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Emerging evidence linking stress and glucocorticoid signaling with cancer phenotypes

Stressful experiences have long been thought to contribute to cancer pathogenesis. Generations of physicians, dating as early as Galen, believed that tumors can result from mental distress, and literary characters have been portrayed to develop fatal tumors after experiencing chronic stress. These beliefs have been supported by epidemiological studies associating psychosocial stressors with certain cancers in humans and by experimental studies linking stress with tumorigenesis in animal models [1]. Among plausible underlying mechanisms, glucocorticoids are key molecular effectors of the stress response and have been studied extensively in cancer phenotypes. Such studies revealed a complex landscape, however, with glucocorticoid signaling exhibiting a wide range of either tumor-suppressive or oncogenic effects depending on cancer type and biological context.

While prior studies largely used high-dose or synthetic compounds to activate glucocorticoid signaling, less is known about how physiological levels of glucocorticoid activity influence cancer phenotypes. Addressing this question, a recent study showed that clear cell renal cell carcinoma (CCRCC) tissues are characterized by elevated expression of NR3C1, the gene encoding the human glucocorticoid receptor (GR) in humans [2]. NR3C1 knockdown experiments further showed that reducing GR expression levels by 50% or more ameliorated cancer-related phenotypes, as shown by decreased cell proliferation and migration, and these effects were accompanied by reduced tumor size in cancer cell-injected mice [2]. These findings align with another recent study that modeled chronic stress in cell culture through prolonged exposure of human fibroblasts to the endogenous human glucocorticoid cortisol at physiological levels reached in human tissues during in vivo stress [3]. Prolonged cortisol exposure robustly increased fibroblast proliferation and migration, whereas these effects were abrogated when cells were co-treated with a selective GR antagonist [3]. Together these convergent studies spanning different model systems support GR downregulation or blockade as a promising molecular strategy for ameliorating cancer-related cell phenotypes.

What molecular events may underlie the impact of chronic stress and glucocorticoid signaling on cancer phenotypes? Among plausible mechanisms, epigenetics has emerged as a key molecular link between environment exposures and disease outcomes. Prolonged GR activation has been shown to induce functional changes in DNA methylation—a critical epigenetic modification in humans—that are widespread but preferentially affect genes involved in cell proliferation and migration [3], which are cell phenotypes relevant to cancer development and progression. Yet humans are constantly exposed to complex environments, and the effects of aberrant glucocorticoid signaling likely do not act in isolation but in concert with other cancer risk factors, such as smoking and diet that also influence the epigenome. Supporting this hypothesis, work in mice shows that restraint stress and cigarette smoke act in concert to promote colon tumor growth [4]. Beyond epigenetic regulation, aberrant GR signaling likely also influences a wide range of biological processes implicated in cancer pathogenesis. For instance, downregulating the GR through NR3C1 knockdown was shown to activate endoplasmic reticulum stress and induce mitophagy in CCRCC cells, whereas directly inhibiting these processes counteracted the effect of GR downregulation on cell proliferation and migration [2]. Immune deregulation has also been recognized as a key link between stress and cancer, with potential pathogenic roles both within the tumor microenvironment and systemically. For example, chronic stress has been associated with immunosuppression that could in turn promote cancer development and progression by allowing malignant cells to evade immune surveillance. In line with this hypothesis, convergent experiments in 3D cell culture and mouse models show that stress and cortisol decrease immune cell infiltration in both spheroids and mammary tumors [5]. Taken together, such observations have begun to shed light on the multilayered mechanisms through which excessive stress and aberrant glucocorticoid signaling enhance tumorigenesis and impede efforts to improve outcomes.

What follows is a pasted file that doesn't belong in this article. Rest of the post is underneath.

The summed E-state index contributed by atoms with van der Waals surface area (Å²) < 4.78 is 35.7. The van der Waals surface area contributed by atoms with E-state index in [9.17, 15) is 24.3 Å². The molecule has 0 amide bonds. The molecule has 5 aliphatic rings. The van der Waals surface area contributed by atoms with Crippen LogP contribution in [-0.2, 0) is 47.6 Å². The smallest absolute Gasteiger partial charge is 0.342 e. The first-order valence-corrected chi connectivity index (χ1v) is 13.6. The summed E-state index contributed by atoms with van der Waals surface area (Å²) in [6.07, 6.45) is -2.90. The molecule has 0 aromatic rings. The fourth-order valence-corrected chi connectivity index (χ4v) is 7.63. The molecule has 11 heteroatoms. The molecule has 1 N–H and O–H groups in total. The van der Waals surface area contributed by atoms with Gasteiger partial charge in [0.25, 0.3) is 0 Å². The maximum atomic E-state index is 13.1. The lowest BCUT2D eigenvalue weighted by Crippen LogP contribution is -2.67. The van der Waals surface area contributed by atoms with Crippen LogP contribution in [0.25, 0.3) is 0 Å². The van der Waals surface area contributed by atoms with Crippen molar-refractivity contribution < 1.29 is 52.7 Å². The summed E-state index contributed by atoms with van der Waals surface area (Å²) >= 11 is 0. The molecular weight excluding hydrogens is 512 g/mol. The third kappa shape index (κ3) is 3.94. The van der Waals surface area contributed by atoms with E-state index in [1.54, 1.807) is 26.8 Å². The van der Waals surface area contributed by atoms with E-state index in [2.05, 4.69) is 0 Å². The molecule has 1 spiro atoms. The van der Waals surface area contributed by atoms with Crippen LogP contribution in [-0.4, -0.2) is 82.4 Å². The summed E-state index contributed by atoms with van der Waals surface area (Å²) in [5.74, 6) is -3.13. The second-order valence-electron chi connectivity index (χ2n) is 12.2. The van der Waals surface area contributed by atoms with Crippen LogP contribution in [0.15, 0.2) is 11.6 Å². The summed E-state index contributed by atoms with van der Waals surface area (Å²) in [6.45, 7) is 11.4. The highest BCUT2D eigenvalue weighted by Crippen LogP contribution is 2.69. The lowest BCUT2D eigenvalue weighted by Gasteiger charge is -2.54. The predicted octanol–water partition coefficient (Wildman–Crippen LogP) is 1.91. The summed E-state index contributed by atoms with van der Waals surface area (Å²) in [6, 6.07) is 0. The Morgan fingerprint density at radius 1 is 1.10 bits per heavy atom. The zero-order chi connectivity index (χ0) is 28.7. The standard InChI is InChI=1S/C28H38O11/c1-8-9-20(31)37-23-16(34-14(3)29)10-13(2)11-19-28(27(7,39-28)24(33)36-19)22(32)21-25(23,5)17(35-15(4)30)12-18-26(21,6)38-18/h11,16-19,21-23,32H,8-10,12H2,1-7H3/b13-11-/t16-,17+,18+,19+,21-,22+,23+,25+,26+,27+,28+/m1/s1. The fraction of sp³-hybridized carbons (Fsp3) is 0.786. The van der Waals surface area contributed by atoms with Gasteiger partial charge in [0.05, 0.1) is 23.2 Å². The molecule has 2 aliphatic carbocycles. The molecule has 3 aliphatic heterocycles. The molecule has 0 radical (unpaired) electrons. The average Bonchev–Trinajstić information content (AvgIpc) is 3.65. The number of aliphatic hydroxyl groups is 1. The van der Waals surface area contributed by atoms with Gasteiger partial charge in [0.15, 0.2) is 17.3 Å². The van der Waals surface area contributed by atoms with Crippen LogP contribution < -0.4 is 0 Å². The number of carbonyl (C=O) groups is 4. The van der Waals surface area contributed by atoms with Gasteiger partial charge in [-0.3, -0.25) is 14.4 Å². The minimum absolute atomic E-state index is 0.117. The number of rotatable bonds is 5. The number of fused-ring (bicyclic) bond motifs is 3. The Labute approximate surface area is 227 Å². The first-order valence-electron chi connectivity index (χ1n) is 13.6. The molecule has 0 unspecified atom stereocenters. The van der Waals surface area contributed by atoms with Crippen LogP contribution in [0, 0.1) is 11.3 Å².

Despite this emerging evidence, efforts to translate mechanistic insights to meaningful interventions are likely to face major challenges. The strongest evidence linking stress and cancer to date comes from cellular and animal models, whereas studies in humans have been less conclusive [1]. Such lack of convergence could result from several factors, including limitations in performing controlled experiments in humans, confounding by undocumented environmental exposures, inadequate modeling of potentially synergistic mechanisms, and vast phenotypic and molecular heterogeneity within single cancer diagnoses. To address these limitations, future studies need to employ innovative interdisciplinary approaches that integrate findings from translationally relevant model systems and human cohorts with well documented longitudinal stressors and cancer phenotypes. While stressful experiences are ubiquitous and often unavoidable, developing and targeting personalized interventions to vulnerable individuals will be essential for improving disease outcomes.

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Correspondence to Anthony S. Zannas.

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Zannas, A.S. Emerging evidence linking stress and glucocorticoid signaling with cancer phenotypes. J Transl Med 22, 147 (2024).

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